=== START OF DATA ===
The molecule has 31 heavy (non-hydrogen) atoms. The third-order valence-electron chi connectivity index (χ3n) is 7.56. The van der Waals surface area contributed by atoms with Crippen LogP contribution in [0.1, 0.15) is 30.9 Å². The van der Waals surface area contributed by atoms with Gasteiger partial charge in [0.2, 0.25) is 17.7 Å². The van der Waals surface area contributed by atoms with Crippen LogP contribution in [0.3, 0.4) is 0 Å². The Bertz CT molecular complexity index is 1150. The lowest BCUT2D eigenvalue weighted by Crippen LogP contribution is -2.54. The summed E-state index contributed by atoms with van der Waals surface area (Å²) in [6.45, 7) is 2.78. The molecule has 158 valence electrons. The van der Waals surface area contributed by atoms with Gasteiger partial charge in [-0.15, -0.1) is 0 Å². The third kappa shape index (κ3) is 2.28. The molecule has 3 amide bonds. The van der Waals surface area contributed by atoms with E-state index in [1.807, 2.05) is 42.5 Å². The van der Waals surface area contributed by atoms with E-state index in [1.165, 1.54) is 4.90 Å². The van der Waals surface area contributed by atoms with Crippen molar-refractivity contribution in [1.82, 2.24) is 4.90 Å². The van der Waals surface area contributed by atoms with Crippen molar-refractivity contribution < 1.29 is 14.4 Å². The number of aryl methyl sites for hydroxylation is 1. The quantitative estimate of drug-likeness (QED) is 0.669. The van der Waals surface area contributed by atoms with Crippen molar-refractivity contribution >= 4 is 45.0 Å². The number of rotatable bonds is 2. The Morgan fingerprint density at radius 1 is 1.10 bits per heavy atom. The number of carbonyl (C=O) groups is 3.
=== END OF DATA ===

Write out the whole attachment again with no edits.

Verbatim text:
The molecule has 31 heavy (non-hydrogen) atoms. The third-order valence-electron chi connectivity index (χ3n) is 7.56. The van der Waals surface area contributed by atoms with Crippen LogP contribution in [0.1, 0.15) is 30.9 Å². The van der Waals surface area contributed by atoms with Gasteiger partial charge in [0.2, 0.25) is 17.7 Å². The van der Waals surface area contributed by atoms with Crippen LogP contribution in [0.3, 0.4) is 0 Å². The Bertz CT molecular complexity index is 1150. The lowest BCUT2D eigenvalue weighted by Crippen LogP contribution is -2.54. The summed E-state index contributed by atoms with van der Waals surface area (Å²) in [6.45, 7) is 2.78. The molecule has 158 valence electrons. The van der Waals surface area contributed by atoms with Gasteiger partial charge in [-0.15, -0.1) is 0 Å². The third kappa shape index (κ3) is 2.28. The molecule has 3 amide bonds. The van der Waals surface area contributed by atoms with E-state index in [1.807, 2.05) is 42.5 Å². The van der Waals surface area contributed by atoms with E-state index in [1.165, 1.54) is 4.90 Å². The van der Waals surface area contributed by atoms with Crippen molar-refractivity contribution in [1.82, 2.24) is 4.90 Å². The van der Waals surface area contributed by atoms with Crippen molar-refractivity contribution < 1.29 is 14.4 Å². The number of aryl methyl sites for hydroxylation is 1. The quantitative estimate of drug-likeness (QED) is 0.669. The van der Waals surface area contributed by atoms with Crippen molar-refractivity contribution >= 4 is 45.0 Å². The number of rotatable bonds is 2. The Morgan fingerprint density at radius 1 is 1.10 bits per heavy atom. The number of carbonyl (C=O) groups is 3.